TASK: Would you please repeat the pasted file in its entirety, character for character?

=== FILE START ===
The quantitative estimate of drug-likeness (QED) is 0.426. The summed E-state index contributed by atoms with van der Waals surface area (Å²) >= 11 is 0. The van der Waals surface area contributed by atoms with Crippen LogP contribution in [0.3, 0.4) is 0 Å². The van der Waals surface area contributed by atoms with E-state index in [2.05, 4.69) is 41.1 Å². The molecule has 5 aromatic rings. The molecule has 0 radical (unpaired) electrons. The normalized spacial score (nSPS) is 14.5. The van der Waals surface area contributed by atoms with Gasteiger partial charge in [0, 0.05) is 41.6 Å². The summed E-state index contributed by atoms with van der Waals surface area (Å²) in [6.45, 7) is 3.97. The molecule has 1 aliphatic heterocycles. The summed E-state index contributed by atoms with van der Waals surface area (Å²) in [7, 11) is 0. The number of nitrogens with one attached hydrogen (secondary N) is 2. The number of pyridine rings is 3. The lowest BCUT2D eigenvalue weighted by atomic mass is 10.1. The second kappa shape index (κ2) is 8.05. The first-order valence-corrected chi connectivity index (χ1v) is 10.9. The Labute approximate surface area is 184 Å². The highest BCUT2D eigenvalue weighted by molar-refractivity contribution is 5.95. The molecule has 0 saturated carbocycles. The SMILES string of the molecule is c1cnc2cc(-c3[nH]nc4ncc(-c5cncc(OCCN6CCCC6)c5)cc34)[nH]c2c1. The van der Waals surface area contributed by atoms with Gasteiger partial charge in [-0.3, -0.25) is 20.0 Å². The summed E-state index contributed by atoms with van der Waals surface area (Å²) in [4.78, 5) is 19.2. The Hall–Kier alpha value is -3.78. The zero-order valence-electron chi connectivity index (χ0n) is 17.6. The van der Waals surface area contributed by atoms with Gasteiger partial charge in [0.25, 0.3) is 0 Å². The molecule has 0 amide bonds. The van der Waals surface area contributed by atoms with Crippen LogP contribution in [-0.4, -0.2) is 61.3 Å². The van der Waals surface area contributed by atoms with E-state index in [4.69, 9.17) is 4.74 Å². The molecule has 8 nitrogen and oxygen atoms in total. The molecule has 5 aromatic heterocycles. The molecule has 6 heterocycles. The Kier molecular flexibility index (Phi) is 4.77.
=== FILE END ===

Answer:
The quantitative estimate of drug-likeness (QED) is 0.426. The summed E-state index contributed by atoms with van der Waals surface area (Å²) >= 11 is 0. The van der Waals surface area contributed by atoms with Crippen LogP contribution in [0.3, 0.4) is 0 Å². The van der Waals surface area contributed by atoms with E-state index in [2.05, 4.69) is 41.1 Å². The molecule has 5 aromatic rings. The molecule has 0 radical (unpaired) electrons. The normalized spacial score (nSPS) is 14.5. The van der Waals surface area contributed by atoms with Gasteiger partial charge in [0, 0.05) is 41.6 Å². The summed E-state index contributed by atoms with van der Waals surface area (Å²) in [6.45, 7) is 3.97. The molecule has 1 aliphatic heterocycles. The summed E-state index contributed by atoms with van der Waals surface area (Å²) in [7, 11) is 0. The number of nitrogens with one attached hydrogen (secondary N) is 2. The number of pyridine rings is 3. The lowest BCUT2D eigenvalue weighted by atomic mass is 10.1. The second kappa shape index (κ2) is 8.05. The first-order valence-corrected chi connectivity index (χ1v) is 10.9. The Labute approximate surface area is 184 Å². The highest BCUT2D eigenvalue weighted by molar-refractivity contribution is 5.95. The molecule has 0 saturated carbocycles. The SMILES string of the molecule is c1cnc2cc(-c3[nH]nc4ncc(-c5cncc(OCCN6CCCC6)c5)cc34)[nH]c2c1. The van der Waals surface area contributed by atoms with Gasteiger partial charge in [-0.3, -0.25) is 20.0 Å². The summed E-state index contributed by atoms with van der Waals surface area (Å²) in [4.78, 5) is 19.2. The Hall–Kier alpha value is -3.78. The zero-order valence-electron chi connectivity index (χ0n) is 17.6. The van der Waals surface area contributed by atoms with Gasteiger partial charge in [0.25, 0.3) is 0 Å². The molecule has 0 amide bonds. The van der Waals surface area contributed by atoms with Crippen LogP contribution in [-0.4, -0.2) is 61.3 Å². The van der Waals surface area contributed by atoms with E-state index in [4.69, 9.17) is 4.74 Å². The molecule has 8 nitrogen and oxygen atoms in total. The molecule has 5 aromatic heterocycles. The molecule has 6 heterocycles. The Kier molecular flexibility index (Phi) is 4.77.